With more frequent severe weather and an ever increasing footfall, it is continually putting immense pressure on our fragile mountain environments, so protecting these unique habitats is a constant job and one that regularly calls on bands of dedicated volunteers to help increase the capacity of work that can be carried out.
Fix the Fells is an ongoing project which uses traditional and cutting-edge techniques to repair and maintain footpaths, conserve fragile mountain habitats and upland landscapes. A small team of paid rangers are supported by volunteers who support their work helping to pitch paths, clear drains and prevent landscape erosion.
Each year they need to raise funds to support the work of their volunteer lengthsmen (the name for the volunteers - men and women - who support the footpath repair work), providing kit, tools and training as well as expenses for those who need it (and helps ensure that people are not excluded from getting involved).
Liz Islam from the Lake District Foundation got in touch with the Alpkit Foundation for support towards the work of the volunteers and told us a little about the work they do.
“Our work has a range of significant environmental outcomes, including: Protecting vital carbon sinks such as peat bogs using innovative ‘floating footpaths’ made from local sheep fleece, preventing the leaking of carbon dioxide into the atmosphere. Preventing the growth of ‘erosion scars’ which can grow as wide as a motorway, wiping out vegetation, disturbing local habitats and hydrology, and damaging terrain features such as mountain tarns. Restoration and repair work reduce erosion and protect rare plants from trampling and smothering. Our work can help to subtly direct people away from sensitive areas and have a hugely positive impact. For example through work on Helvellyn, a rare alpine plant ‘Mouse Ear’ was prevented from disappearing from the fell-side, while in Red Tarn (the lake below the ridge) the White Schelly fish was facing significant challenges as spawning grounds become clogged due to loose soil spilling from the ridge into the tarn, and which we were able to tackle through our work.
Being able to provide access to kit, safety gear, training and expenses is an important part of our Fix the Fells Volunteer Scheme efforts to ensure that the volunteering roles are inclusive, and to increase diversity within our volunteering team – and which also contributes to wider efforts to ensure that the National Park is reflective of the communities it serves.”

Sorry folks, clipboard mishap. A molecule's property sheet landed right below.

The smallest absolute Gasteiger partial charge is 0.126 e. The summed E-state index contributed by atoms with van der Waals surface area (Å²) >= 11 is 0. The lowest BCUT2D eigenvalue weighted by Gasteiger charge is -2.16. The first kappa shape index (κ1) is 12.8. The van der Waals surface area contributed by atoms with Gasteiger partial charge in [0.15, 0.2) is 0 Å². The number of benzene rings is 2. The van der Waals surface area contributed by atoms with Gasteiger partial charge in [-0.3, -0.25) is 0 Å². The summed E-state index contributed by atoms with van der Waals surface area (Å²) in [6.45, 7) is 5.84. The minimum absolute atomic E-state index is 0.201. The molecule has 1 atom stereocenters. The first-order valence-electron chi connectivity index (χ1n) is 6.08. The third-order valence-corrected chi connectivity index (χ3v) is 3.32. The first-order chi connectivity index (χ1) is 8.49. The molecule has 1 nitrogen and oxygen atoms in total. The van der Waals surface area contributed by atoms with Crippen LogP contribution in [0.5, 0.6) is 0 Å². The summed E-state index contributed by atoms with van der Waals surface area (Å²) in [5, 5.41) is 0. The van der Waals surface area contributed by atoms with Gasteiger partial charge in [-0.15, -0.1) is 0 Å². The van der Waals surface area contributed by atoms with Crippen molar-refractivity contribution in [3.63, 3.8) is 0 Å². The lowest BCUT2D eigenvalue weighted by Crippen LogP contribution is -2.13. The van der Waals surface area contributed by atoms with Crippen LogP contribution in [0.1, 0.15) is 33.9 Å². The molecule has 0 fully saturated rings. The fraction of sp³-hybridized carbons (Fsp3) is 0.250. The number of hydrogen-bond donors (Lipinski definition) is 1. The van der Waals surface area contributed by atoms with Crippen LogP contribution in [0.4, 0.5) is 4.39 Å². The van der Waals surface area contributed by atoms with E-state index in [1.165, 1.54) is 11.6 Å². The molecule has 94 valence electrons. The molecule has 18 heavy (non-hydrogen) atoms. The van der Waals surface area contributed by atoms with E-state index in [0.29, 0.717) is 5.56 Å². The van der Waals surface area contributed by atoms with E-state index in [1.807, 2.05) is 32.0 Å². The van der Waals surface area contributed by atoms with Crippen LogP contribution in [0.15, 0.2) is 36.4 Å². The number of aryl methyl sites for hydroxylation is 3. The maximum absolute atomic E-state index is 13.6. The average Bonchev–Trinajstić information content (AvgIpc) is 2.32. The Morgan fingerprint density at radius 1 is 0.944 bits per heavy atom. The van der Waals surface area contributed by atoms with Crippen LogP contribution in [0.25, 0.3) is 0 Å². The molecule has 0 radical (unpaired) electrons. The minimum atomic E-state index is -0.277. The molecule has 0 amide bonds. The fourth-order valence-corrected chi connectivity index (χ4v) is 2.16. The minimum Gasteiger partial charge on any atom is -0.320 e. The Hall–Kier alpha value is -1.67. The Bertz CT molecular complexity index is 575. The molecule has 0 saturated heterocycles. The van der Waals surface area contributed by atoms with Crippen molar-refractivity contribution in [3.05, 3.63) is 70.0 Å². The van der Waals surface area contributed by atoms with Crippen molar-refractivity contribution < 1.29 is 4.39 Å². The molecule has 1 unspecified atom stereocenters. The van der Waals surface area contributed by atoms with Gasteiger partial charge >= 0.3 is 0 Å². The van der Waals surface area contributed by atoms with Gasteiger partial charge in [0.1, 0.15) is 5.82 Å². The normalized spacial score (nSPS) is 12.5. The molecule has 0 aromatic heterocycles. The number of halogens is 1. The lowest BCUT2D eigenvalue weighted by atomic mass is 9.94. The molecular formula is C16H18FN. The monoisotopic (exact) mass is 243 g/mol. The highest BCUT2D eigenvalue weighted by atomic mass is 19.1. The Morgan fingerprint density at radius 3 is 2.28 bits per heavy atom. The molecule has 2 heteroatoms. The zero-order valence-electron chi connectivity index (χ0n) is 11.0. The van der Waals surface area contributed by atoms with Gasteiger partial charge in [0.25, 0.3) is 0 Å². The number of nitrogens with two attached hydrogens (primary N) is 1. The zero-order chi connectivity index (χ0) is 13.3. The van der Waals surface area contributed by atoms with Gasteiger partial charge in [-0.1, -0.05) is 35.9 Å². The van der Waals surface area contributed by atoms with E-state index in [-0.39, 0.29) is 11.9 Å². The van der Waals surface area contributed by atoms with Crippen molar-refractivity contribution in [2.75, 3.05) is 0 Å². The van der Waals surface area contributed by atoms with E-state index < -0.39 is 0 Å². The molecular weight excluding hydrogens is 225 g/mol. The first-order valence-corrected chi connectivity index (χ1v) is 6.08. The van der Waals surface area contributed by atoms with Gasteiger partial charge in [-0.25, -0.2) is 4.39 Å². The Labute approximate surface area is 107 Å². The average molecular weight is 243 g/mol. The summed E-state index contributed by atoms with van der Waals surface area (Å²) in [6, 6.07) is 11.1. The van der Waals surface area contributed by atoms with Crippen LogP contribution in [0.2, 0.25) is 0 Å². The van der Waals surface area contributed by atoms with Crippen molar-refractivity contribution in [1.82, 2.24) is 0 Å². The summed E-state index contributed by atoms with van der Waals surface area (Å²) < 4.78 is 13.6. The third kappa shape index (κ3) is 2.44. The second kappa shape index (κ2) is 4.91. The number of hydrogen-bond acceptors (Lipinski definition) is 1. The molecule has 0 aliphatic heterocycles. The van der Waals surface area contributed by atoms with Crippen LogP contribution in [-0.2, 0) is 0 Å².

Despite the challenges of the last year, the project (which is part of a wider ongoing activity) has proven successful.
- From March to October 2021 1692 volunteering duty days were completed
- 591 drain runs have been completed since March (routine observational/maintenance walks)
- 97 individual volunteers joining over the period (in the early part of the year volunteering was limited to volunteers who lived within the local area)
- 153 Volunteer Work parties have been completed in 2021, contributing 725 work days and with many of these ‘unsupervised’ and led by their most experienced volunteers
- Formal training for volunteers was provided via the National Park in navigation, first aid and path maintenance. Practical training is now also provided ‘on the job’ to volunteers by paid Rangers in path survey and repair techniques, with a training record card being completed as experience is gained and recorded and is contributing to a growth in expertise across the whole Fix the Fells team.
All this work has seen the risk of erosion reduced, with path repairs targeted on areas where soil erosion is a significant risk. This has reduced damage to mountains and uplands, and prevented sediment being carried into rivers and lakes - improving and protecting water quality.
“The primary direct beneficiaries of the grant have been our volunteers, we have around 130 active volunteers who support our work on this project. Providing appropriate kit and tools ensures that they are safe, can complete their volunteering effectively. More broadly, visitors and walkers to the fells of the National Park benefited from the work that our volunteers undertake, and we have seen a huge increase in the volume of footfall on the fells over the course of the pandemic.
Of course, the other key beneficiary of the work is the landscape and biodiversity of the National Park, with our work to repair and protect footpaths playing a really important role in reducing erosion, preventing run off into our watercourses, and conserving fragile landscapes such as peat bogs and endangered plant species.”
If you're interested in helping, then find out more. Fix the Fells Volunteering